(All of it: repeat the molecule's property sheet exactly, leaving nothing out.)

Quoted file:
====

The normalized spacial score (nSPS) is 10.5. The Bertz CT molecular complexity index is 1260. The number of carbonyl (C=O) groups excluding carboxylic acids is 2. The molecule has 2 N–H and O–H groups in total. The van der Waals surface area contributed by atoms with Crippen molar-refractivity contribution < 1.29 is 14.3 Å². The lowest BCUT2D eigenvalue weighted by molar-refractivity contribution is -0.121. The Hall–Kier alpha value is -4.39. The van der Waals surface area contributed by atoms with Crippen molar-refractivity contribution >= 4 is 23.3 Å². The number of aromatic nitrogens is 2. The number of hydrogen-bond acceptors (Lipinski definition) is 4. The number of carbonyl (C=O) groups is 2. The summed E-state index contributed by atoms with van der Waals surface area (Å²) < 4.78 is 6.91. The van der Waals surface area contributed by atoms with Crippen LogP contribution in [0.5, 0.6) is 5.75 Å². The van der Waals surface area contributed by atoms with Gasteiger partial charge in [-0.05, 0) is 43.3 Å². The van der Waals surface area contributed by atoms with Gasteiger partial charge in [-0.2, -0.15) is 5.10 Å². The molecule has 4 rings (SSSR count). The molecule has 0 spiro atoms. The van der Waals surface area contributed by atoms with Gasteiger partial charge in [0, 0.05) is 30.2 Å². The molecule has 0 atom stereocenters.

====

The normalized spacial score (nSPS) is 10.5. The Bertz CT molecular complexity index is 1260. The number of carbonyl (C=O) groups excluding carboxylic acids is 2. The molecule has 2 N–H and O–H groups in total. The van der Waals surface area contributed by atoms with Crippen molar-refractivity contribution < 1.29 is 14.3 Å². The lowest BCUT2D eigenvalue weighted by molar-refractivity contribution is -0.121. The Hall–Kier alpha value is -4.39. The van der Waals surface area contributed by atoms with Crippen molar-refractivity contribution >= 4 is 23.3 Å². The number of aromatic nitrogens is 2. The number of hydrogen-bond acceptors (Lipinski definition) is 4. The number of carbonyl (C=O) groups is 2. The summed E-state index contributed by atoms with van der Waals surface area (Å²) < 4.78 is 6.91. The van der Waals surface area contributed by atoms with Crippen LogP contribution in [0.5, 0.6) is 5.75 Å². The van der Waals surface area contributed by atoms with Gasteiger partial charge in [-0.05, 0) is 43.3 Å². The van der Waals surface area contributed by atoms with Gasteiger partial charge in [-0.2, -0.15) is 5.10 Å². The molecule has 4 rings (SSSR count). The molecule has 0 spiro atoms. The van der Waals surface area contributed by atoms with Gasteiger partial charge in [0, 0.05) is 30.2 Å². The molecule has 0 atom stereocenters.